How does cloud software apply in the real world?

Cloud-based accounting is steadily becoming an operational standard.

No accountant can afford to get left behind – especially those who are new to the profession. They need a strong understanding of the latest technological trends. So it’s time to put the ledger to one side and apply your knowledge in the cloud.

At a general level, the main difference between cloud-based accountancy and its pen-and ­paper counterpart is that there’s a significant interactive element to the new systems. Instead of the accountant wrestling with a filing cabinet full of folders containing the accounts of each client, a cloud platform puts all that material on a web-based server, accessible not just to the accountant, but to the client too.

In the view of Chris Morford, head of sales at cloud-accounting software provider Clear Books, the whole point of these platforms is to help accountants and their clients have a great working relationship. As such, cloud solutions can be calibrated to suit different styles and ways of working with clients, he says.

You’ll use a dashboard

Cloud accounting works primarily with ‘dashboards’ – task-orientated home pages. These lead the accountant and client clearly through each relevant process. Chartered accountant Nadia Rossen Mamode, founder of Bee Accountancy, uses QuickBooks and Xero to collaborate with her clients.

In a typical cloud-accounting solution, she says, the dashboard is the central area where all the finance functions of the client business – invoicing, expenses, bank accounts, reports, VAT, payroll and so on – can be accessed:

“On logging in, the platform automatically generates a to-do list. This could be because a set of bank transactions, for instance, is ready to be reconciled. So, in that case, the dashboard becomes an interactive area between the client and the accountant, in which the accountant queries transactions and the client can reply:’

You’ll read the data

The core accounting procedures that you are studying still play a big part in digital accountancy. The steps are the same, but they are expressed in more layered and intuitive ways. When you’re studying, you do the paper-based exercises to understand how the nuts and bolts work. The software automates those nuts and bolts and produces an analytical view – you need to understand the basics in order to read and comprehend it.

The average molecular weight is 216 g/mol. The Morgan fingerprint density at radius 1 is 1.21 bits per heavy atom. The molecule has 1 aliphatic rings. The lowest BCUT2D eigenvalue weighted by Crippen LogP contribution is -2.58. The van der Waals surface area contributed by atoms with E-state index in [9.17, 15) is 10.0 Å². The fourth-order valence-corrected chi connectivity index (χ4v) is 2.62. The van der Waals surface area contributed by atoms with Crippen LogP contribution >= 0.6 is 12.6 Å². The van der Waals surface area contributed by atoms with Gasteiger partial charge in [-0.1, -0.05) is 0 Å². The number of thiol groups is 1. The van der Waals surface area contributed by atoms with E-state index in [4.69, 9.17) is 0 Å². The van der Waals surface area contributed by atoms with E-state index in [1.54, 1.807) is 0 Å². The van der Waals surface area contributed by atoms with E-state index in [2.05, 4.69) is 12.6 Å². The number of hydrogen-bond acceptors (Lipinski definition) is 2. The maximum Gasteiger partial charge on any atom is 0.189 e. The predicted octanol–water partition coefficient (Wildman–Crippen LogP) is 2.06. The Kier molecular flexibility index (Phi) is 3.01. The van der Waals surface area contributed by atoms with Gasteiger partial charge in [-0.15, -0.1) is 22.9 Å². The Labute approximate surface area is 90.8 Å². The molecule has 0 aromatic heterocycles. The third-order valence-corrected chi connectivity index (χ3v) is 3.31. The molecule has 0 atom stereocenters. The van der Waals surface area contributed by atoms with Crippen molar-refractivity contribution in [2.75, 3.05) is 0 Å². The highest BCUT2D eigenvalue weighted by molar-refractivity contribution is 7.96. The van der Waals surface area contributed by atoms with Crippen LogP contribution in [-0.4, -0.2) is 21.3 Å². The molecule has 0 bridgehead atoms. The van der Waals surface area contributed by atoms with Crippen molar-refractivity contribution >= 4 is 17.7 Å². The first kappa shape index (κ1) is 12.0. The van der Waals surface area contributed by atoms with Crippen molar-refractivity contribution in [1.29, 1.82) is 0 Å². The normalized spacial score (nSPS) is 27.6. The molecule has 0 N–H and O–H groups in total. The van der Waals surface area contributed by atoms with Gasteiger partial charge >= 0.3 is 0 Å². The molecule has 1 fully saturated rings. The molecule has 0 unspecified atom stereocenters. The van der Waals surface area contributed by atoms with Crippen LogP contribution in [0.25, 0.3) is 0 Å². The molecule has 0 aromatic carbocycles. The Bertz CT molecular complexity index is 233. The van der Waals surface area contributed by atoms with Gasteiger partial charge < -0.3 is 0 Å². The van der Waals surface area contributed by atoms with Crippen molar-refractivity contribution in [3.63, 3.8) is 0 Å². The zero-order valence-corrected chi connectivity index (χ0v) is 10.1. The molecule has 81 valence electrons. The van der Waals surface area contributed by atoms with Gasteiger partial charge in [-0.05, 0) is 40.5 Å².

“Across all the key documents – such as invoices, bills and bank transactions – you use a software interface, rather than writing up a journal and ensuring it all balances;’ Clear Books CFO and head of product David Carr says.

“The system does all that instantly and automatically. “For example, if you are recording an invoice, you don’t just have your sales ledger: you are able to see how many invoices are overdue, how overdue each one is and which ones have the greatest financial value attached to them. Rather than just having the nuts and bolts of the accounting, which are the same, you have that extra level of business management on top. That’s probably the key difference between the theory and using cloud-based accounting software.”

“During on-paper training, the most common mistakes are entering the wrong figures and missing an entry, so that the accounts don’t balance, Mamode adds. When you use cloud software, however, bank transactions are inputted via direct feeds from banks, or by uploading statements. An auto-entry package such as Receipt Bank can read invoices and load the data straight into the system. You can set up accounting rules so that the platform will automatically assign certain transactions to the correct code. For example, any transactions showing ‘Train’ are assigned to ‘Travel’.

You can work quickly

Mamode uses cloud software every day for sending out sales invoices, compiling aged-debtor reports and executing bank reconciliations. As Carr points out, a lot of businesses are now operating in a digital environment, and some of them will have hundreds of thousands of transactions per month. “You can’t keep on top of that by hand. It’s physically impossible. So, as well as managing high volumes of transactions, cloud systems add in controls, such as built-in error checking and audit trails, which you can’t achieve with pen and paper.”

With Making Tax Digital currently a hot topic in the industry, digital accountancy is only going to become more prevalent. And, with returns to HMRC becoming more frequent over the next couple of years, digital accountancy will become more essential too.

“The requirement not just to have more regular interaction with clients but also to get their information into the system as quickly and efficiently as possible will only increase because, ultimately, you need to be compliant,” says Carr.

Matt Packer is a freelancer journalist who has contributed to Accounting Technician magazine, 20 magazine and the CMI website.

Comments

Related articles